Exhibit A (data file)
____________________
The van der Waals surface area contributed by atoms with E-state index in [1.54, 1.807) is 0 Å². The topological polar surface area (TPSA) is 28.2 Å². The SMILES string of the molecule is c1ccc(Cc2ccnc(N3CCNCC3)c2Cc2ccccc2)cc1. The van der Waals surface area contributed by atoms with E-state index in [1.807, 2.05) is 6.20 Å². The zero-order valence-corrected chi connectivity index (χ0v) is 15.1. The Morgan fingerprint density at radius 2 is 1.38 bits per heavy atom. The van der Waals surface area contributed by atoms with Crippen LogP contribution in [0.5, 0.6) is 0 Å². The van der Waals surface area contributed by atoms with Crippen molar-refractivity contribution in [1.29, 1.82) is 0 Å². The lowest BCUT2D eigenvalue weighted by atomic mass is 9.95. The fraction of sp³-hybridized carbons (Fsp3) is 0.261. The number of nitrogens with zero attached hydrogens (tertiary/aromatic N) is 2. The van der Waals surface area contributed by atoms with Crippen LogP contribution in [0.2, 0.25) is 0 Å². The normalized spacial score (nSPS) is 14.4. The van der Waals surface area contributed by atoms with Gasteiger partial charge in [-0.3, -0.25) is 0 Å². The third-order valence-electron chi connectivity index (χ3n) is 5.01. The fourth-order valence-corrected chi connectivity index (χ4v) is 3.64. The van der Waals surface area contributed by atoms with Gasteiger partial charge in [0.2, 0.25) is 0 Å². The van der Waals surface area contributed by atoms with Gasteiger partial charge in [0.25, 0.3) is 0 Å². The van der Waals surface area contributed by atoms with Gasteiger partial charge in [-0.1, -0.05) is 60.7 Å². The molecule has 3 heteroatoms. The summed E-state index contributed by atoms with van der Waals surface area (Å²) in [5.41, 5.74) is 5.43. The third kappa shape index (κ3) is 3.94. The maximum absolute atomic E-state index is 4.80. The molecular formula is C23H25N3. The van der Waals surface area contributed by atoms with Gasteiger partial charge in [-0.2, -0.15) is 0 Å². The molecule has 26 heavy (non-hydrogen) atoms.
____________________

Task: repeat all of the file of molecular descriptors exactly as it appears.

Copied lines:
The van der Waals surface area contributed by atoms with E-state index in [1.54, 1.807) is 0 Å². The topological polar surface area (TPSA) is 28.2 Å². The SMILES string of the molecule is c1ccc(Cc2ccnc(N3CCNCC3)c2Cc2ccccc2)cc1. The van der Waals surface area contributed by atoms with E-state index in [1.807, 2.05) is 6.20 Å². The zero-order valence-corrected chi connectivity index (χ0v) is 15.1. The Morgan fingerprint density at radius 2 is 1.38 bits per heavy atom. The van der Waals surface area contributed by atoms with Crippen LogP contribution in [0.5, 0.6) is 0 Å². The van der Waals surface area contributed by atoms with Crippen molar-refractivity contribution in [1.29, 1.82) is 0 Å². The lowest BCUT2D eigenvalue weighted by atomic mass is 9.95. The fraction of sp³-hybridized carbons (Fsp3) is 0.261. The number of nitrogens with zero attached hydrogens (tertiary/aromatic N) is 2. The van der Waals surface area contributed by atoms with Crippen LogP contribution in [0.2, 0.25) is 0 Å². The normalized spacial score (nSPS) is 14.4. The van der Waals surface area contributed by atoms with Gasteiger partial charge in [-0.3, -0.25) is 0 Å². The third-order valence-electron chi connectivity index (χ3n) is 5.01. The fourth-order valence-corrected chi connectivity index (χ4v) is 3.64. The van der Waals surface area contributed by atoms with Gasteiger partial charge in [0.2, 0.25) is 0 Å². The van der Waals surface area contributed by atoms with Gasteiger partial charge in [0.25, 0.3) is 0 Å². The van der Waals surface area contributed by atoms with Gasteiger partial charge in [-0.1, -0.05) is 60.7 Å². The molecule has 3 heteroatoms. The summed E-state index contributed by atoms with van der Waals surface area (Å²) in [5.41, 5.74) is 5.43. The third kappa shape index (κ3) is 3.94. The maximum absolute atomic E-state index is 4.80. The molecular formula is C23H25N3. The van der Waals surface area contributed by atoms with Gasteiger partial charge in [-0.2, -0.15) is 0 Å². The molecule has 26 heavy (non-hydrogen) atoms.